Racist Turkish groups attacked Kurdish families in Heusden Zolder, Leuven, Belgium, after Newroz celebrations on Sunday, sparking widespread condemnation. Deputy Mayor Yasin Gül, linked to the Turkish extremist group Grey Wolves, publicly supported the attacks on a television programme.

After racist Turkish groups unleashed violence against Kurdish families in Leuven, Belgium, following Sunday’s Newroz celebrations, the deputy mayor of Heusden Zolder, Yasin Gül, who is linked to the Turkish extremist group Grey Wolves, publicly supported the attacks on a television programme.

Appearing on CNN Turk after the incident, Gül justified the violence by accusing the Kurdish community of provoking Turkish nationals during Ramadan by parading with Kurdish flags and images associated with Abdullah Ocalan, the leader of the Kurdistan Workers’ Party (PKK), who has been held in solitary confinement on a Turkish island prison since 1999.

“Of course, national and religious sensitivities are very high in this region. That is why our citizens could not remain silent in the face of such a provocation,” said Gül.

The attacks, which included attempts to set fire to a family’s home, smashing windows and shouting religious slogans, resulted in several injuries, including two in critical condition. The attackers were reported to have made the ‘wolf salute’, a gesture synonymous with the Turkish Grey Wolves far-right paramilitary organisation.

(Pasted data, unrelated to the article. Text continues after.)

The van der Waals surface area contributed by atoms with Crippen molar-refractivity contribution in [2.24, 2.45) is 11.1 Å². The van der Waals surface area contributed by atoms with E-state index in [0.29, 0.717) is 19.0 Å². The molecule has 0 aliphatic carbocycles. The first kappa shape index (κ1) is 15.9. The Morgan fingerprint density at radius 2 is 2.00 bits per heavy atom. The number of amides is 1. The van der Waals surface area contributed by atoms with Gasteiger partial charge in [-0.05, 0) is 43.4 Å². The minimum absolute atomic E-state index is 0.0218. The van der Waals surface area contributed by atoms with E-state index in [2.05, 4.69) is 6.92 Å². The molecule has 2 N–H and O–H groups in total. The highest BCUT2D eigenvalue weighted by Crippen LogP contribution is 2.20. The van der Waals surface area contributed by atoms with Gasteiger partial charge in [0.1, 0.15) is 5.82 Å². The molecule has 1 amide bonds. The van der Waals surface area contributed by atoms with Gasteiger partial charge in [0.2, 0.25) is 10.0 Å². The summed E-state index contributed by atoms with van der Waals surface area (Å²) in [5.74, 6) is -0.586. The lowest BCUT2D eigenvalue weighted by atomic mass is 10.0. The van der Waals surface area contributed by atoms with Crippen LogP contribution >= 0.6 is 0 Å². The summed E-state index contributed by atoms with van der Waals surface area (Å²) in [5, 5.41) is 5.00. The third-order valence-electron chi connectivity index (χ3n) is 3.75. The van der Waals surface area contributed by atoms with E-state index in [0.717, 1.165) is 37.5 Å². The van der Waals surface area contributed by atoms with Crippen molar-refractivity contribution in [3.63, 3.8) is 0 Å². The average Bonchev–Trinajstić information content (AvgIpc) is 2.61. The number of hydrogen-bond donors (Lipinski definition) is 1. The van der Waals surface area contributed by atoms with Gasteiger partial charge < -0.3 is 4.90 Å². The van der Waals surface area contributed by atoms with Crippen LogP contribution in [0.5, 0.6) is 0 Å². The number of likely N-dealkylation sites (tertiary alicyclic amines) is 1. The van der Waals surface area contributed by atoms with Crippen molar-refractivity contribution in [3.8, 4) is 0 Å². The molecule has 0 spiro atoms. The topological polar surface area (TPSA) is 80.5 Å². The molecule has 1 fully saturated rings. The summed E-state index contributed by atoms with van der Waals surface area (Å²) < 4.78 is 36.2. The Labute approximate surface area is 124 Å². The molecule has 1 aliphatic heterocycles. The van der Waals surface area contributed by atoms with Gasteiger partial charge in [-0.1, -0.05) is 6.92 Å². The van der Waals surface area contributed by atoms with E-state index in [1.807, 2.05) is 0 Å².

Gül’s involvement with the Grey Wolves has been the subject of controversy in the past. In 2019, he was expelled from the Christian Democratic and Flemish Party (CD&V) after a video surfaced showing his explicit support for the organisation. “We will continue to fight until the Turkish flag is flying all over the world,” he said in the 2017 video, in which he addressed members of the Grey Wolves.

This was not the first time Gül’s name had been linked to the Turkish far-right organisation. A year earlier, photos appeared on Gül’s Facebook profile showing that he had links to the Grey Wolves. Despite attempts to distance himself from the controversy, Gül’s links to the far-right group have persisted.

The Grey Wolves, which are not banned in Belgium but are closely monitored by the security forces, are known for their far-right, extremist ideology, which aggressively prioritises Turkish nationalism.

Founded in the late 1960s as the youth wing of the Nationalist Movement Party (MHP), which is closely linked to Turkey’s ruling Justice and Development Party (AKP), the group is notorious for its violent actions against Kurds, dissidents and other minorities, and embodies a pan-Turkist stance.

The Turkish far-right organisation has been identified by European intelligence services and policymakers as a significant security threat. Recognised as the largest right-wing extremist group in Germany, its ideology glorifies the Turkish nation and denigrates other ethnic groups. With an estimated 11,000 followers in Germany, their presence raises alarm about the extent of extremist sentiment in the country. Despite efforts in Germany to counter their influence, progress has been slow.